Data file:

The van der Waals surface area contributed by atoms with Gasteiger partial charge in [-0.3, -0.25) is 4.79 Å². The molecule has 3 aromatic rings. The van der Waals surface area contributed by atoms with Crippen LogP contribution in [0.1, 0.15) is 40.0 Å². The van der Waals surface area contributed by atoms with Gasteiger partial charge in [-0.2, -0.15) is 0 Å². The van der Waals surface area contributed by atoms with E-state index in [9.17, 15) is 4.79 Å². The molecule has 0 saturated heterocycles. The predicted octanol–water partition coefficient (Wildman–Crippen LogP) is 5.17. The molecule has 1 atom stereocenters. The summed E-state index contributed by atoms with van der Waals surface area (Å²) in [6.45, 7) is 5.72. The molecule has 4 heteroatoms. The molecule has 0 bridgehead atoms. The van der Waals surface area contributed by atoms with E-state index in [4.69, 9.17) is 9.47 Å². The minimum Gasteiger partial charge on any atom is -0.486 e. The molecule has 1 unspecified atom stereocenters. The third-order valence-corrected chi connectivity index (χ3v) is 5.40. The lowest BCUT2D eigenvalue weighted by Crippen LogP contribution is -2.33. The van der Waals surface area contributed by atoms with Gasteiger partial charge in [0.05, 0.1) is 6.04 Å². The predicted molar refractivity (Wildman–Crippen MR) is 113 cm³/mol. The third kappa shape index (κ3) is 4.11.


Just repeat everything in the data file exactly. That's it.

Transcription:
The van der Waals surface area contributed by atoms with Gasteiger partial charge in [-0.3, -0.25) is 4.79 Å². The molecule has 3 aromatic rings. The van der Waals surface area contributed by atoms with Crippen LogP contribution in [0.1, 0.15) is 40.0 Å². The van der Waals surface area contributed by atoms with Gasteiger partial charge in [-0.2, -0.15) is 0 Å². The van der Waals surface area contributed by atoms with E-state index in [9.17, 15) is 4.79 Å². The molecule has 0 saturated heterocycles. The predicted octanol–water partition coefficient (Wildman–Crippen LogP) is 5.17. The molecule has 1 atom stereocenters. The summed E-state index contributed by atoms with van der Waals surface area (Å²) in [6.45, 7) is 5.72. The molecule has 4 heteroatoms. The molecule has 0 bridgehead atoms. The van der Waals surface area contributed by atoms with E-state index in [4.69, 9.17) is 9.47 Å². The minimum Gasteiger partial charge on any atom is -0.486 e. The molecule has 1 unspecified atom stereocenters. The third-order valence-corrected chi connectivity index (χ3v) is 5.40. The lowest BCUT2D eigenvalue weighted by Crippen LogP contribution is -2.33. The van der Waals surface area contributed by atoms with Gasteiger partial charge in [0.05, 0.1) is 6.04 Å². The predicted molar refractivity (Wildman–Crippen MR) is 113 cm³/mol. The third kappa shape index (κ3) is 4.11.